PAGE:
Hugh Auld’s lecture to his wife also introduces another central theme: slavery was more than simply bondage of the body. It was bondage of the mind. Douglass understood from that moment on that education was the key to true freedom. Hugh Auld was right. Education would make him discontent and unhappy. Douglass would spend the rest of his childhood as a slave bartering what he could with local boys to get them to teach him to read. When he had nothing to barter, he would dupe those same boys into teaching him by issuing challenges he knew the boys couldn’t ignore. Once he knew how to read, he organized secret Sabbath Schools to help other slaves gain the education that had so discontented Douglass.
The original Preface, written by William Lloyd Garrison, can be a barrier. Garrison wrote like someone who liked to hear himself talk. His writing is bombastic in the formal and rather overblown language of orators of the time, and Douglass’s clear and concise writing is a welcome read after the multipage Preface.
There are many editions of this book. While the main body’s text will remain the same, some editions provide additional information that will help provide context and further understanding of this deceptively complex work. I read a 1993 edition edited by David Blight. Blight’s footnotes and the supplemental materials highlight the rich literature Douglass drew upon to write his autobiography, and give a glimpse into his subsequent public work. While this particular text is out of print, it can be found used on Amazon and abebooks.com.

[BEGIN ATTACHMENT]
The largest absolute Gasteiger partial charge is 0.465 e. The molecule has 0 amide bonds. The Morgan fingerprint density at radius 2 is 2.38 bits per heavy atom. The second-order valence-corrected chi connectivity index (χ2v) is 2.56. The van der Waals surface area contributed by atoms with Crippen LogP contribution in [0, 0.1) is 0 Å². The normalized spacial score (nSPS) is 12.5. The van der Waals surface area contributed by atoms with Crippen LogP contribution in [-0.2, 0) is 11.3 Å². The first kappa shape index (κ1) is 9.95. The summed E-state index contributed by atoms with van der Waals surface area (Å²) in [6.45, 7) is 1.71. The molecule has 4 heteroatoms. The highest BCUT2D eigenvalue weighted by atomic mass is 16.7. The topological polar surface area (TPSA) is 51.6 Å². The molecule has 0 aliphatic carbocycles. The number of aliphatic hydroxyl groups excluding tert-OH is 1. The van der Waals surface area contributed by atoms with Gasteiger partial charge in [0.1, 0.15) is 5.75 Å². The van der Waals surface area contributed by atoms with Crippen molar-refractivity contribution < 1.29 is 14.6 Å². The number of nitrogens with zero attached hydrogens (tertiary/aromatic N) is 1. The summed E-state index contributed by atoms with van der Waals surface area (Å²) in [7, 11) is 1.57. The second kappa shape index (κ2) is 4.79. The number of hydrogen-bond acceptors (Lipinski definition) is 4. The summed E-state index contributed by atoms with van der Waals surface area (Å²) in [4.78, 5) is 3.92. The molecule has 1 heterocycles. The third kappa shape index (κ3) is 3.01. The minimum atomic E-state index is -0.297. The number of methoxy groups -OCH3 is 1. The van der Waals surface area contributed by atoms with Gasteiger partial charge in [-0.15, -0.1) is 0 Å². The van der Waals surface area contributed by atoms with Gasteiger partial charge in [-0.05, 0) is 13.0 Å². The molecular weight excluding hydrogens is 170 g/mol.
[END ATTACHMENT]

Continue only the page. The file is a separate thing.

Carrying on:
Last week, I shared with you the story of Robert Smalls, who made a daring escape from freedom by stealing a boat in Charleston Harbor. The story is exciting and highlights the lengths to which some slaves would go to secure their freedom.
Seven Miles to Freedom tells the story of Robert Smalls from his birth though the successful escape in a format illustrated with beautiful impressionistic paintings.
The story starts off with the author drawing the biographical background of Robert’s life on the McKee plantation in Beaufort, South Carolina. Robert tells of the horrors of slavery that he sees on other plantations, but proclaims his master to be good and fair and himself to be treated well. But his personal experience doesn’t temper his hated of slavery.
Halfmann introduces us to Hannah, whom Robert falls in love with and marries. The two are lucky in that their masters allow them to live together. When Robert and Hannah’s daughter is born, the two are able to negotiate with Mr. Kingman, Hannah’s owner, for the eventual purchase price of Hannah and their daughter for a sum of $800. To help the couple earn the money, both Mr. Kingman and Robert’s owner, Mr. McKee, allowed them to hire themselves out, and keep all of their earnings but $15 a week paid to Mr. McKee and $7 a week paid to Mr. Kingman.